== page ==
Sarah Saunders illuminates the work of contemporary designers
These mysterious atmospheric forms are floor lights. Created by designer Georg Baldele, they can be seen at a sparkling, shimmering exhibition now on at the Victoria and Albert Museum. Part sculptural, part functional, their glowing organic quality transforms a dark space.
Georg Baldele emerged from the Royal College of Art in the late 1990s as one of a new generation of London-based designers, including Tord Boontje and Michael Marriott. Bored with functional forms, searching for different qualities of light and inspired by the possibilities of alternative materials and new technologies, these designers took a more witty and experimental approach to their work. In 1998, after graduating, Baldele exhibited "Fly Candle Fly" at the Victoria and Albert Museum, a magical installation of wax candles suspended on an almost invisible steel wire which made them appear to be flying through the air. The following year, he exhibited the installation "Caveman Lights", at the Institute of Contemporary Art's Stealing Beauty: British Design Now exhibition. This was seen alongside works by other experimental designers, such as Shin and Tomoko Azumi and the design partnership El Ultimo Grito, whose work offered a fresh alternative to the slick consumerist design of the late 1980s and early '90s.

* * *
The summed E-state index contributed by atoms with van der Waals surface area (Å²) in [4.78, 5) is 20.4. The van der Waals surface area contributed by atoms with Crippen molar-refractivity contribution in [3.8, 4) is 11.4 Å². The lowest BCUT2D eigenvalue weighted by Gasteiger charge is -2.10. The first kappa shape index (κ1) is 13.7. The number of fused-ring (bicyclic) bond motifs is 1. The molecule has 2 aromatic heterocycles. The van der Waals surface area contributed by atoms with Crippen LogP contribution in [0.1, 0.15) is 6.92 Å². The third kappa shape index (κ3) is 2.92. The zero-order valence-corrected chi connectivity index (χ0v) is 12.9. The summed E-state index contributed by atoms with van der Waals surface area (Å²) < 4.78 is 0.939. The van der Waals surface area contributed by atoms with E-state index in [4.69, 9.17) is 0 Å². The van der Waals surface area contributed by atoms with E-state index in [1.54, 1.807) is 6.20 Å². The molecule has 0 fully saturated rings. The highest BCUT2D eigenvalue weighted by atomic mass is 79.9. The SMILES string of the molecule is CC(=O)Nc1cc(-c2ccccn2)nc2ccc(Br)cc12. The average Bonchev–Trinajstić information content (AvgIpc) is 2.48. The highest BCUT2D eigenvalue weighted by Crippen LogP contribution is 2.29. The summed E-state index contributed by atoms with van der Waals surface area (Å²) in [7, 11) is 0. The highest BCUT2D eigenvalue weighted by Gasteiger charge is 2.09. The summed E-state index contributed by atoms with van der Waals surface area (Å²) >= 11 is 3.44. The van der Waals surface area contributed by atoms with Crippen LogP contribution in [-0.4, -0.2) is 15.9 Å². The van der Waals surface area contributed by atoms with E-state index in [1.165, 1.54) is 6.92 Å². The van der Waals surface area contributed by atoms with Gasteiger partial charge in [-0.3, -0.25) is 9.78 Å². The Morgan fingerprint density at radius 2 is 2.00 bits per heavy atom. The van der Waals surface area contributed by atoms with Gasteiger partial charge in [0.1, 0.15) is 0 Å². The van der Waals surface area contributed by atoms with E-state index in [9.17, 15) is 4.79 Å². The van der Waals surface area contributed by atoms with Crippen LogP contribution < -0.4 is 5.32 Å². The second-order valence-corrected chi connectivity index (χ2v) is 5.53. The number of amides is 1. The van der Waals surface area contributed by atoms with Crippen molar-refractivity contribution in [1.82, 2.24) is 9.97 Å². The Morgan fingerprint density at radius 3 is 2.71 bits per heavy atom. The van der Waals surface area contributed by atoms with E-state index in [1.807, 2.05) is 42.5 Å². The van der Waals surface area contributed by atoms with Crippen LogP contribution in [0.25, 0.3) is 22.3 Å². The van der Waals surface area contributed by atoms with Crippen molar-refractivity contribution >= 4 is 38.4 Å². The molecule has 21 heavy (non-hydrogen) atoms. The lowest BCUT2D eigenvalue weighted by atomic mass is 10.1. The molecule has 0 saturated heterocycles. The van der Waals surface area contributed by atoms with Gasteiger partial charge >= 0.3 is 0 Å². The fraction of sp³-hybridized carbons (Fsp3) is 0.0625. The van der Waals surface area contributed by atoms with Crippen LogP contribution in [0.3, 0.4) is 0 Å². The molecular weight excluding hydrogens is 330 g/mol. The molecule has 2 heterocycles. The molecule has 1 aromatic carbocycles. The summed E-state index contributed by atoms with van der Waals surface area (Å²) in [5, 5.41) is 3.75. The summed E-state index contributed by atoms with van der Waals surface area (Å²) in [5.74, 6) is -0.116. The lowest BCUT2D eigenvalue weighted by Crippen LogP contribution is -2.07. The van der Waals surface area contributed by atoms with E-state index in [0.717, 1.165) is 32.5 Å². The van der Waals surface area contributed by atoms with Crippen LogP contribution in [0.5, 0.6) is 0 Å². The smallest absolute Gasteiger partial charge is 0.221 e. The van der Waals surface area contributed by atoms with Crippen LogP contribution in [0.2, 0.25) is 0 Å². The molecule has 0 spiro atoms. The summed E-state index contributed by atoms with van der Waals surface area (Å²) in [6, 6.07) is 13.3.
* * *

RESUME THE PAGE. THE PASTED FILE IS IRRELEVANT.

Much of Baldele's work is characterised by a beautiful simplicity. "Almost every child played with a tailor's tape measure to create a cone. I still like to play and understand how things are working," he wrote. The idea for "Caveman", so called because of the stalagmite appearance of the lights, stemmed from this game with materials. The forms he creates are often inspired by nature, as can be seen in "Niagara ", another installation that consists of cascading lights created with a fabric constructed from glass beads embedded in resin. The material is draped over a Pyrex glass tube that houses a fluorescent light. When lit, it has the glistening appearance of a torrent of water droplets. The glass beads are a by-product of crystal production, another example of Baldele's interest in alternative materials.